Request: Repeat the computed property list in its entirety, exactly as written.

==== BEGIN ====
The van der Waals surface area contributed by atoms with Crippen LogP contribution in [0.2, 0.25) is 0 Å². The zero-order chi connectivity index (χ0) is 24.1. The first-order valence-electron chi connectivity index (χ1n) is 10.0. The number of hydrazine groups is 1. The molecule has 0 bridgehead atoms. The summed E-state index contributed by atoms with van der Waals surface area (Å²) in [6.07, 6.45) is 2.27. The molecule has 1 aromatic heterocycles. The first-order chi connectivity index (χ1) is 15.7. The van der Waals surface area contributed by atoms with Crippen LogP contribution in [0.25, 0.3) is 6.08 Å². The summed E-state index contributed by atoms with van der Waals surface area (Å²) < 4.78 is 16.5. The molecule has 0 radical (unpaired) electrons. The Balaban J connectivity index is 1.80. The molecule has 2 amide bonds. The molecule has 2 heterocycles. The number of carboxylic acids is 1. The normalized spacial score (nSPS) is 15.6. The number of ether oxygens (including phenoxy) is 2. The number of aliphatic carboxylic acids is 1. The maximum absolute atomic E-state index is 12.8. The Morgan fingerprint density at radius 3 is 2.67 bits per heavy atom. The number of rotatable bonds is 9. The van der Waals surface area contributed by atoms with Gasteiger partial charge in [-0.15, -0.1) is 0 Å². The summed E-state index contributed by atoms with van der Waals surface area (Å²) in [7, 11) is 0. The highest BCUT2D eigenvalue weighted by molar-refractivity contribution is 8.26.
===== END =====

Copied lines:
The van der Waals surface area contributed by atoms with Crippen LogP contribution in [0.2, 0.25) is 0 Å². The zero-order chi connectivity index (χ0) is 24.1. The first-order valence-electron chi connectivity index (χ1n) is 10.0. The number of hydrazine groups is 1. The molecule has 0 bridgehead atoms. The summed E-state index contributed by atoms with van der Waals surface area (Å²) in [6.07, 6.45) is 2.27. The molecule has 1 aromatic heterocycles. The first-order chi connectivity index (χ1) is 15.7. The van der Waals surface area contributed by atoms with Crippen LogP contribution in [0.25, 0.3) is 6.08 Å². The summed E-state index contributed by atoms with van der Waals surface area (Å²) < 4.78 is 16.5. The molecule has 0 radical (unpaired) electrons. The Balaban J connectivity index is 1.80. The molecule has 2 amide bonds. The molecule has 2 heterocycles. The number of carboxylic acids is 1. The normalized spacial score (nSPS) is 15.6. The number of ether oxygens (including phenoxy) is 2. The number of aliphatic carboxylic acids is 1. The maximum absolute atomic E-state index is 12.8. The Morgan fingerprint density at radius 3 is 2.67 bits per heavy atom. The number of rotatable bonds is 9. The van der Waals surface area contributed by atoms with Gasteiger partial charge in [-0.15, -0.1) is 0 Å². The summed E-state index contributed by atoms with van der Waals surface area (Å²) in [7, 11) is 0. The highest BCUT2D eigenvalue weighted by molar-refractivity contribution is 8.26.